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Common cultural misconceptions about the Netherlands

Our breakdown of cultural misconceptions about the Netherlands, its culture and people

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Known for its sunny sidewalks, bicycle-toting populace and maze of canals, the unique culture and way of life in the Netherlands can be difficult for foreigners to discern. Whilst the nation consistently boasts excellent grades in international happiness and quality of life surveys, the Netherlands are unfortunately subject to a number of cultural stereotypes. Whether you’re planning on studying abroad in the Netherlands or are simply misinformed, let our breakdown of common cultural misconceptions about the Netherlands, its culture and people help clear things up.

 

“Going Dutch”

Most famously, Dutch people are known for being ‘cheap’ or ‘stingy.’ The saying ‘going Dutch’ refers to splitting the bill right down the middle; or, according to what was consumed individually by each party.  Whilst it’s true that this is not uncommon practice, in the Netherlands it is taken in the spirit of egalitarianism, rather than an inherent selfishness or aversion to generosity.

It’s easy to see how this would seem abrasive to other cultures. Money is considered by many a delicate, even taboo subject to broach socially, depending on different politeness markers within a particular culture. Dutch culture strongly favours social equality and directness, and so it would be considered disrespectful to avoid ‘being fair’ for the sake of saving social face, even when it comes to money. Being up front with what you owe is simply being fair, and reflects consideration of the other person’s part in the event.

In fact, the Netherlands is actually a very generous country: the percentage of their GDP going towards development aid is 0.82% above the UN target, and is lower than only Luxembourg, Sweden and Norway.

 

Direct

Similarly, many will call the Dutch rude. Like most character stereotypes, this idea comes from a misunderstanding of Dutch politeness markers. Believe it or not, the Dutch are no more or less polite than anyone else: they just express it differently.

In the Netherlands, honesty is valued above all else, and is expressed as directness. What may seem abrupt, rude or tactless to others then for a Dutch person is simply means of expressing regard for others by respecting them enough to be honest, despite the threat to social face.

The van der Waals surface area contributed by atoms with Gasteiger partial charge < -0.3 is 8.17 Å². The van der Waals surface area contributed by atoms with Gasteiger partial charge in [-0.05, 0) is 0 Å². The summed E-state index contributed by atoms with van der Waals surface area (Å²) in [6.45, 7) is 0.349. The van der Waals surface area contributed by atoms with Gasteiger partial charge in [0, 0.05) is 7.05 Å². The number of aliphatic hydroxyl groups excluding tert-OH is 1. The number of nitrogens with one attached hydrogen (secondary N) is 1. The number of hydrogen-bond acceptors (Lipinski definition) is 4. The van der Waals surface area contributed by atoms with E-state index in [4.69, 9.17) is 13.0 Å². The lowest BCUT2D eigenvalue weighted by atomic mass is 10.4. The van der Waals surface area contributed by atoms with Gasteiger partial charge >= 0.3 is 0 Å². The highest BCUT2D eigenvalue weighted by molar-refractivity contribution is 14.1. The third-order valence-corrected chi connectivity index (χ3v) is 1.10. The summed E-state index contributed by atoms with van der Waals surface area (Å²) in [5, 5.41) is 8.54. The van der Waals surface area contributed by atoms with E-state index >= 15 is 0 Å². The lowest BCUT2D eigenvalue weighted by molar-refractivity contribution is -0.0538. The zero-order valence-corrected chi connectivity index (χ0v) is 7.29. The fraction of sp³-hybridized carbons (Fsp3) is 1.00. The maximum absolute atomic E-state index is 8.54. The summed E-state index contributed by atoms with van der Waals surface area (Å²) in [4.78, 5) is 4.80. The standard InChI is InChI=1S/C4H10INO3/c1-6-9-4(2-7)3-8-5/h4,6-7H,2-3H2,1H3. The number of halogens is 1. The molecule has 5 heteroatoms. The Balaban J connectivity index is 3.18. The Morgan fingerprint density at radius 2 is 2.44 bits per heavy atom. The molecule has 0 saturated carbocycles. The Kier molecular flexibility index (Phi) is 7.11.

Cultures that emphasise positive politeness may particularly find Dutch manners a hard pill to swallow. Instead of valorising overt friendliness as means of consideration for others, the Dutch always feel it’s better to be honest and sincere, and express this by saying it like it is.

Part of this misconception also emanates from the structure of Dutch language itself. Using short sentences that cut straight to the chase, Dutch language often leaves out modal markers common in English such as ‘it would be great, if you could...’.Use of the word ‘please’ is also much less frequent than in English: for example, it’s uncommon to add a ‘please’ to a cashier when buying something across the counter. Dutch language also makes a point of avoiding superlatives, so don’t feel discouraged if you’re met language that may otherwise be considered lukewarm.   

 

Doe normaal

Directly translated into English, ‘doe normaal’ (‘act normal’) may seem somewhat conservative or restrictive. However, ‘normal’ in this sense does not mean you should renounce your individuality and mindlessly conform: it means you should acknowledge and respect social convention and order.

The expression seeks to rebuke someone acting in a way somehow asocial, out of line, or outside accepted behavioural bounds of the status quo. This ‘normal’ is not meant to be repressive: its bounds are not fixed, and is simply meant as a way of policing modes of social behaviour considered unacceptable. For example, a student bragging about high grades would be met with cries of ‘doe normaal!’ from his disgruntled classmates.

Every nation has a social order in which things are considered ‘okay’ or ‘not okay.’ Each culture reacts differently to these transgressions, whether as a cold look on the metro or a polite-yet-terse word on a street corner. Ever heard of tall poppy syndrome? Doe normaal runs within the same vein. Unsurprisingly, the Dutch are simply more up front about it.

 

Now that you are informed about “going Dutch”, start browsing courses in the Netherlands.

 

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About Author

Monica Karpinski received her BA (Media and Communications) and Diploma in Modern Languages (French) from the University of Melbourne, Australia. An art and culture aficionado, in her spare time Monica enjoys film, reading and writing about art.